Nemaska’s Financing Shortfall Points to Future Lithium Production Challenges

- February 13th, 2019

Shares of Nemaska Lithium plummeted after the news that another C$375 million will be needed to complete construction of its Whabouchi mine.

Nemaska Lithium’s (TSX:NMX,OTCQX:NMKEF) share price plummeted more than 45 percent on Wednesday (February 13) after the company announced a financing shortfall for the development of its Whabouchi project in Quebec.

The company estimates another C$375 million will be required to complete construction and meet the drawdown conditions provided in a streaming deal with Orion Mine Finance and senior secured bonds closed last year.

“We are evaluating several options that would enable existing and new shareholders, and project partners to join the table,” said Guy Bourassa, president and CEO of Nemaska Lithium.

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“Our objective remains to close the required financing on time to stay on target to complete mine construction in October 2019, in order to make the first shipment of spodumene concentrate in December 2019, followed by the start-up of the Shawinigan facility the year after,” Bourassa added.

The extra money needed to complete development is largely related to installation and indirect costs, which are now being based on finalized agreements rather than estimates used for the technical report for the project.

“Construction is currently on track, but should fundraising take more than 90 days, we might see delays built in to the program,” Eight Capital’s David Tabolt said in a note to clients.

“The issue stems from underestimation of costs by a multitude of players, including two major engineering firms, five consulting firms and a host of companies that completed technical due diligence during the previous round of financing.”

The Nemaska news speaks to the difficulties all companies have in bringing new supply into the market — both developers and established majors, Benchmark Mineral Intelligence Senior Analyst Andrew Miller told the Investing News Network (INN).

“The process of bringing new lithium resources to market is difficult at both a raw material and chemical conversion level. [The market has] seen this in recent expansion efforts from the likes of SQM (NYSE:SQM) and Albemarle (NYSE:ALB), so it’s likely development-stage companies will run into similar delays,” Miller added.


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For his part, battery metals expert Chris Berry told INN it is important to first note that not all projects are created equal.

“As many have said in the past, bringing a lithium project on stream is a challenging endeavor. The potential delay here wasn’t that surprising, but the cost overrun certainly was.”

Meanwhile, lithium expert Joe Lowry said that although generically speaking lithium projects are challenging to bring online, the scale of the debacle in Quebec — the poor execution and inability to properly frame costs — is specific to Nemaska.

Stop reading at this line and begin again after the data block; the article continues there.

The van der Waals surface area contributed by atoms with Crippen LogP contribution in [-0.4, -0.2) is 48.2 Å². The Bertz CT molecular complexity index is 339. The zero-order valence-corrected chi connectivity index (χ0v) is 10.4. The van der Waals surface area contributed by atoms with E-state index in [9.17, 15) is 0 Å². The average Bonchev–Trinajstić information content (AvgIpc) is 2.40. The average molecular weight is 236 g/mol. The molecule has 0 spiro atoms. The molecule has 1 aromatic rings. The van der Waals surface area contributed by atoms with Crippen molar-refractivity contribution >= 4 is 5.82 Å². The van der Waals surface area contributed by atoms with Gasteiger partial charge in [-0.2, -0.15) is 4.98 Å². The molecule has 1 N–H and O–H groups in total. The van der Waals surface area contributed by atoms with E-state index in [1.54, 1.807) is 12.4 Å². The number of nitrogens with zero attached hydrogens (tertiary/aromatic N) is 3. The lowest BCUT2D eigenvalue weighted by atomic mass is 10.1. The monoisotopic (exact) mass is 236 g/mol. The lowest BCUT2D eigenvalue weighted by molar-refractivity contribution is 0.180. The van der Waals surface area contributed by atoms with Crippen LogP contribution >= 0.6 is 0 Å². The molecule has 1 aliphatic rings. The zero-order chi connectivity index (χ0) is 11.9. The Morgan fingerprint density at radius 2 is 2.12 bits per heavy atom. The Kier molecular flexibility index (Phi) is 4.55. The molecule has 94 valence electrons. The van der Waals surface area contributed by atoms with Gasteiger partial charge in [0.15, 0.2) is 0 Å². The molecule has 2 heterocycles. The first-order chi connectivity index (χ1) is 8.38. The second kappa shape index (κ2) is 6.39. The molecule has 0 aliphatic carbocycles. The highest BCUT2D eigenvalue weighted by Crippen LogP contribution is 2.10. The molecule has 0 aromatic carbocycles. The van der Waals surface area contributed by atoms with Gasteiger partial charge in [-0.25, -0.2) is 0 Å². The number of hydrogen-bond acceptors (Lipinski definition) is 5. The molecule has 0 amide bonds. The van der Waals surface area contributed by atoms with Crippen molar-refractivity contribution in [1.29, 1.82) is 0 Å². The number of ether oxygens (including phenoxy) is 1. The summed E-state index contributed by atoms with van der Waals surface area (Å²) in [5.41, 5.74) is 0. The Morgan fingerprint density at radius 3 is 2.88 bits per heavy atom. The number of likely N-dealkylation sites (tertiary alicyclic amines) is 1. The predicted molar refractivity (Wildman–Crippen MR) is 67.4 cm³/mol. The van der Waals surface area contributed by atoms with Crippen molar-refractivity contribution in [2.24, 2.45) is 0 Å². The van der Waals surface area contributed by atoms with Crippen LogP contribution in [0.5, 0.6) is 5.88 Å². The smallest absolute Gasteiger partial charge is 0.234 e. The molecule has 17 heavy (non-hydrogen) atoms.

“Unfortunately it will be another black eye on lithium juniors. So despite being a significant failure by a single company, it will have industry-wide ramifications making already skittish investors even more negative,” Lowry, who is co-host of the Global Lithium Podcast, told INN.

But all juniors “should not be tainted by Nemaska’s failure,” said Lowry, giving the examples of Pilbara Minerals (ASX:PLS) in Australia and the partnership between Lithium Americas (NYSE:LAC) and Ganfeng Lithium (SZSE:002460), which he doesn’t expect will have anything more than standard project challenges.

“Nemaska is another example of why the ‘tsunami of supply’ isn’t happening — producing LCEs on spreadsheets is easy. Reality is another matter,” he added.

For Berry, delays are a part of commissioning mining projects, but it’s almost impossible to forecast the extent of any delays or cost overruns for specific projects.

“I would assume that investors would start to demand higher rates of return on debt and equity given the challenges in funding lithium projects going forward,” he added.

Despite the challenges of funding new projects in the current market, Nemaska has been successful in its financing efforts to date.


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“To have to raise more funds at this stage of construction will be a setback, but Nemaska has a number of partners and offtakers lined up that have an interest in the project reaching production on time — particularly with massive battery expansions on the horizon,” Miller added.

Looking ahead, Nemaska said management will get on the road immediately to seek funds and plans another update by the end of February with potential financing options and cost reassessment details.

The Whabouchi project is estimated to be the second-richest and largest lithium deposit in the world. The company expects the spodumene concentrate produced at the future mine to be processed at the Shawinigan plant.

A 2018 feasibility study estimates Whabouchi will have a mine life of 33 years, with average annual production of 213,000 tonnes of concentrate to produce 23,000 tonnes of lithium hydroxide and 11,000 tonnes of lithium carbonate.

“We don’t see any technical issues at this time,” Eight Capital’s Talbot said. “The deposit is still world-class, high-grade, large, consistent and continuous with low impurities.”

On Wednesday (February 13), shares of Nemaska closed down 35.45 percent at C$0.36 in Toronto.

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Securities Disclosure: I, Priscila Barrera, hold no direct investment interest in any company mentioned in this article.

Editorial Disclosure: Nemaska Lithium is a client of the Investing News Network. This article is not paid-for content.

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